It’s often strange when a much-anticipated album by a strongly heralded new artist finally arrives. Often the lead up is long, protracted and exhausting, the artist has been pushed, prodded and promoted by labels, pluggers, media and the attendant hype machine until the actual album is met with a shrug of indifference, the hyper speed 21st century musical world has moved on to the next big thing. This is not a fate that should befall Thaliah Barnett aka FKA twigs.
Since her first releases in 2012, FKA twigs has quietly and subtly cultivated a beguiling mystique. Everyone knows what she looks like; she is not mysterious in the sense of an obscured anonymous producer. Indeed, she is recognisable to many as a backing dancer in videos by artists including Jessie J, a soul crushing experience that surely informs some of the themes of her bewitching work. Rather, nobody quite knows who she is and where this slow, sensual and icily seductive robotic RnB music comes from. Everything about FKA twigs is darkly alluring. As such, her debut album, the rather prosaically named LP1 reveals tiny slivers about her character and persona while leaving the listener subtly enthralled and entranced.
LP1 is a debut that introduces twigs’ weirded out take on the kind of slow burning electronic music that has been rather popular over the last few years with artists like James Blake, Jessy Lanza and Jessie Ware. There’s something darker and stranger about her music though. Much of this is through the ever-interesting production. The album sounds unlike almost anything else. You simply cannot follow the glitches, skips and stutters mixed with gaseous, vaporous flutters of synthesisers, the undulating nature of the sounds leaves you slightly discombobulated. What’s left is a feeling of helplessness, as you end up giving yourself up to this oblique and fascinating music. Of course, as spellbinding as these soft focus backing tracks are what’s even more special and provides the dominant tone throughout is twigs’ own swooping and gliding voice. It’s not a typical RnB soul voice. On a song like the glorious Pendulum she has more in common with the shimmering voice of Cocteau Twins’ Elizabeth Fraser. Twigs’ ability to deftly change her tone and cadence really makes this record special. Interesting production tricks are nothing without the hook of a strong voice. FKA twigs certainly recognises this.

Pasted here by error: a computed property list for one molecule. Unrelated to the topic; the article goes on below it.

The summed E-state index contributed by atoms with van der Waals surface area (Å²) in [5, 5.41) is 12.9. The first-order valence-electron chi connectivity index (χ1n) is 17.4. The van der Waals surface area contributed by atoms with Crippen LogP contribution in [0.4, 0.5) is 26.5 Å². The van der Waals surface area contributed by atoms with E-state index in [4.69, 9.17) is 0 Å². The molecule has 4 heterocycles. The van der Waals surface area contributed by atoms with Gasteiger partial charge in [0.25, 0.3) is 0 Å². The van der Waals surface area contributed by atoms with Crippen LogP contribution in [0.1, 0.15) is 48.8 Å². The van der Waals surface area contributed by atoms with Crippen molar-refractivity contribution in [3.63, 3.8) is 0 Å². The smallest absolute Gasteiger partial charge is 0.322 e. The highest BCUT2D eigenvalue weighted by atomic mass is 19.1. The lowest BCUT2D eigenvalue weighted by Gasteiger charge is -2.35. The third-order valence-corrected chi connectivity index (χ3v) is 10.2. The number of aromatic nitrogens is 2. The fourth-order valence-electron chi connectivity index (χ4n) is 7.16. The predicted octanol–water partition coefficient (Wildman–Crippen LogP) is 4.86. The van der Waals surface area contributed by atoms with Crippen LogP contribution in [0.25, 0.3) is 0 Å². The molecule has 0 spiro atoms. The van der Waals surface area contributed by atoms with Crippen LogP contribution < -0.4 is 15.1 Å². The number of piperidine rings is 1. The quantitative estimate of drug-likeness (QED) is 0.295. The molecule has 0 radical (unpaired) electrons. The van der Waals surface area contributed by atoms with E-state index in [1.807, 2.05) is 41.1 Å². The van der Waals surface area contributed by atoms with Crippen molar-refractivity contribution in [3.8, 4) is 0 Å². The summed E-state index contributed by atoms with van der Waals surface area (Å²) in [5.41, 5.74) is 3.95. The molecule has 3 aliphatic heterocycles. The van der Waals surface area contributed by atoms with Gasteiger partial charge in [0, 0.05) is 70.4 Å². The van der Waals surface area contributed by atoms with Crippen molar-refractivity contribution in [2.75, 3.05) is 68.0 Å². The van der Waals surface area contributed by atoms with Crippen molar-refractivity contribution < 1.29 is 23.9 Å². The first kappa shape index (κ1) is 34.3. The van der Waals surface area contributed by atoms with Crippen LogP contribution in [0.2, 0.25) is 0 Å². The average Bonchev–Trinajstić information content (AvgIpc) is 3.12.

The songs themselves are characterised by a strong feeling of carnal desire coupled with a rippling vulnerability. At times, she is strident and provocative as on the stunning Two Weeks’ invitation to leave a sexless, cold relationship in favour of giving yourself into her charms: “You know I’d quench that thirst” she sings before proclaiming, “I can fuck you better than her.” It’s a welcome reversal from the typical sexual bragging that you might here from an artist like The Weeknd. It’s also a theme repeated on the ghostly, breathy come on of Hours.
Elsewhere, songs like Video Girl, which describes her previous career as a backing dancer, deal with a bleak feeling of futility and helplessness. LP1 is certainly not an uplifting debut, a feeling exemplified on the dark pleading cry of numbers.
Over the course of the 10 tracks here FKA twigs often leaves you enraptured, however, what’s arguably even more promising is the sense that this fascinating artist can go in any sort of direction from here and achieve even greater heights. LP1 features a multitude of different producers and influences with contributions from Paul Epworth, Clams Casino, and Sampha amongst others. It’s remarkable the album sounds so cohesive and richly defined. That’s a testament to FKA twigs’ captivating persona; this is definitely a case of the slow build paying off hugely.